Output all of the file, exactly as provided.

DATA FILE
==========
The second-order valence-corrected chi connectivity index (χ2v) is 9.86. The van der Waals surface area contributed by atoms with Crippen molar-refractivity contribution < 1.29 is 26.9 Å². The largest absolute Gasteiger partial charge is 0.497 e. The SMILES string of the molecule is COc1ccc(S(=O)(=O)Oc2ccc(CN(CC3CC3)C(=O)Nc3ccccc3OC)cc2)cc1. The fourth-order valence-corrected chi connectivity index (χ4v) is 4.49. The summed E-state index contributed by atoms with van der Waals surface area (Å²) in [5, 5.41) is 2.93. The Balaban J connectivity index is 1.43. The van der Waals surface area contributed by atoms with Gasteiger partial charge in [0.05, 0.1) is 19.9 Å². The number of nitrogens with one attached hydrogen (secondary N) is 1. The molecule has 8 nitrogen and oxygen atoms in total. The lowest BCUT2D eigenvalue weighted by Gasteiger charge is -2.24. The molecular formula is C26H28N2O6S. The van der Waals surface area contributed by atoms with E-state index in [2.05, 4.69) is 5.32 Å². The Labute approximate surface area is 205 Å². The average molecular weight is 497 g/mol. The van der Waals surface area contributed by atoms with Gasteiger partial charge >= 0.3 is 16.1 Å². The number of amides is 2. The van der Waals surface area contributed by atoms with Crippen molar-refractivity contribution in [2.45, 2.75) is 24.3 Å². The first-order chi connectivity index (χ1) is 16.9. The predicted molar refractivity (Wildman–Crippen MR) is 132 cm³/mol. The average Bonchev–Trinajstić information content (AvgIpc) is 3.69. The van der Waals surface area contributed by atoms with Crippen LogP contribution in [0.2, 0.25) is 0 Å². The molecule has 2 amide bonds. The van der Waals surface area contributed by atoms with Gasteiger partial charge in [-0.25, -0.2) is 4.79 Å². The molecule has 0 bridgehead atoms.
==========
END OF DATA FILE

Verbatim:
The second-order valence-corrected chi connectivity index (χ2v) is 9.86. The van der Waals surface area contributed by atoms with Crippen molar-refractivity contribution < 1.29 is 26.9 Å². The largest absolute Gasteiger partial charge is 0.497 e. The SMILES string of the molecule is COc1ccc(S(=O)(=O)Oc2ccc(CN(CC3CC3)C(=O)Nc3ccccc3OC)cc2)cc1. The fourth-order valence-corrected chi connectivity index (χ4v) is 4.49. The summed E-state index contributed by atoms with van der Waals surface area (Å²) in [5, 5.41) is 2.93. The Balaban J connectivity index is 1.43. The van der Waals surface area contributed by atoms with Gasteiger partial charge in [0.05, 0.1) is 19.9 Å². The number of nitrogens with one attached hydrogen (secondary N) is 1. The molecule has 8 nitrogen and oxygen atoms in total. The lowest BCUT2D eigenvalue weighted by Gasteiger charge is -2.24. The molecular formula is C26H28N2O6S. The van der Waals surface area contributed by atoms with E-state index in [2.05, 4.69) is 5.32 Å². The Labute approximate surface area is 205 Å². The average molecular weight is 497 g/mol. The van der Waals surface area contributed by atoms with Gasteiger partial charge >= 0.3 is 16.1 Å². The number of amides is 2. The van der Waals surface area contributed by atoms with Crippen molar-refractivity contribution in [2.45, 2.75) is 24.3 Å². The first-order chi connectivity index (χ1) is 16.9. The predicted molar refractivity (Wildman–Crippen MR) is 132 cm³/mol. The average Bonchev–Trinajstić information content (AvgIpc) is 3.69. The van der Waals surface area contributed by atoms with Crippen LogP contribution in [0.2, 0.25) is 0 Å². The molecule has 2 amide bonds. The van der Waals surface area contributed by atoms with Gasteiger partial charge in [-0.25, -0.2) is 4.79 Å². The molecule has 0 bridgehead atoms.